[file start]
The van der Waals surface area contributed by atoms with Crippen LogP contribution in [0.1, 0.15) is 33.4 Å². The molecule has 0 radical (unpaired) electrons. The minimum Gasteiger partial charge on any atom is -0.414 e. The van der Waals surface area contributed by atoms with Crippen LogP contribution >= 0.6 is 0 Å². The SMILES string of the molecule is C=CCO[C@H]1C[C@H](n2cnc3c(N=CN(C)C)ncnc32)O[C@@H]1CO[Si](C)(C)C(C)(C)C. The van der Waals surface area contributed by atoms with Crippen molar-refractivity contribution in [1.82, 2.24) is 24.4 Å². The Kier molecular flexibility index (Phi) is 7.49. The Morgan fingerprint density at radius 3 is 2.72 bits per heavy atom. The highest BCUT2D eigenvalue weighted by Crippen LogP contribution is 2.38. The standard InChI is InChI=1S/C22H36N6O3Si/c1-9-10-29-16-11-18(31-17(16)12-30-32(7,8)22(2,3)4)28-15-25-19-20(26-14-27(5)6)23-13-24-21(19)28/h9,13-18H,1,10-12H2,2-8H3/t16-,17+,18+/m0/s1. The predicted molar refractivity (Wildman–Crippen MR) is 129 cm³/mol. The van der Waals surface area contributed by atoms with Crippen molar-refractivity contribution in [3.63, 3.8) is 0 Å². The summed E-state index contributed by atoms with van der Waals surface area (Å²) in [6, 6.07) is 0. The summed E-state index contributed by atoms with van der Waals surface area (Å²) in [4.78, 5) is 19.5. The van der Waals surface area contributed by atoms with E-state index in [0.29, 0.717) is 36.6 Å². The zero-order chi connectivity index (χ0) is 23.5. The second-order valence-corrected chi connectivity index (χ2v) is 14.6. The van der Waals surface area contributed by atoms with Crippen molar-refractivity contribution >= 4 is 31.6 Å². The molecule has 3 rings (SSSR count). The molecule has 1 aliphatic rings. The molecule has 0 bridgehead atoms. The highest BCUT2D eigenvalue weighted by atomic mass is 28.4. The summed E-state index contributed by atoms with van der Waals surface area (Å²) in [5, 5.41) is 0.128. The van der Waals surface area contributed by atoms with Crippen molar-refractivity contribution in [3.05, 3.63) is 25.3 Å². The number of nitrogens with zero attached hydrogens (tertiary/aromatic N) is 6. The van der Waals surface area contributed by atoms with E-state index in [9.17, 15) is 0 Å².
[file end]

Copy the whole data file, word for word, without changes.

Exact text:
The van der Waals surface area contributed by atoms with Crippen LogP contribution in [0.1, 0.15) is 33.4 Å². The molecule has 0 radical (unpaired) electrons. The minimum Gasteiger partial charge on any atom is -0.414 e. The van der Waals surface area contributed by atoms with Crippen LogP contribution >= 0.6 is 0 Å². The SMILES string of the molecule is C=CCO[C@H]1C[C@H](n2cnc3c(N=CN(C)C)ncnc32)O[C@@H]1CO[Si](C)(C)C(C)(C)C. The van der Waals surface area contributed by atoms with Crippen molar-refractivity contribution in [1.82, 2.24) is 24.4 Å². The Kier molecular flexibility index (Phi) is 7.49. The Morgan fingerprint density at radius 3 is 2.72 bits per heavy atom. The highest BCUT2D eigenvalue weighted by Crippen LogP contribution is 2.38. The standard InChI is InChI=1S/C22H36N6O3Si/c1-9-10-29-16-11-18(31-17(16)12-30-32(7,8)22(2,3)4)28-15-25-19-20(26-14-27(5)6)23-13-24-21(19)28/h9,13-18H,1,10-12H2,2-8H3/t16-,17+,18+/m0/s1. The predicted molar refractivity (Wildman–Crippen MR) is 129 cm³/mol. The van der Waals surface area contributed by atoms with Crippen molar-refractivity contribution in [3.63, 3.8) is 0 Å². The summed E-state index contributed by atoms with van der Waals surface area (Å²) in [6, 6.07) is 0. The summed E-state index contributed by atoms with van der Waals surface area (Å²) in [4.78, 5) is 19.5. The van der Waals surface area contributed by atoms with E-state index in [0.29, 0.717) is 36.6 Å². The zero-order chi connectivity index (χ0) is 23.5. The second-order valence-corrected chi connectivity index (χ2v) is 14.6. The van der Waals surface area contributed by atoms with Crippen molar-refractivity contribution >= 4 is 31.6 Å². The molecule has 3 rings (SSSR count). The molecule has 1 aliphatic rings. The molecule has 0 bridgehead atoms. The highest BCUT2D eigenvalue weighted by atomic mass is 28.4. The summed E-state index contributed by atoms with van der Waals surface area (Å²) in [5, 5.41) is 0.128. The van der Waals surface area contributed by atoms with Crippen molar-refractivity contribution in [3.05, 3.63) is 25.3 Å². The number of nitrogens with zero attached hydrogens (tertiary/aromatic N) is 6. The van der Waals surface area contributed by atoms with E-state index in [9.17, 15) is 0 Å².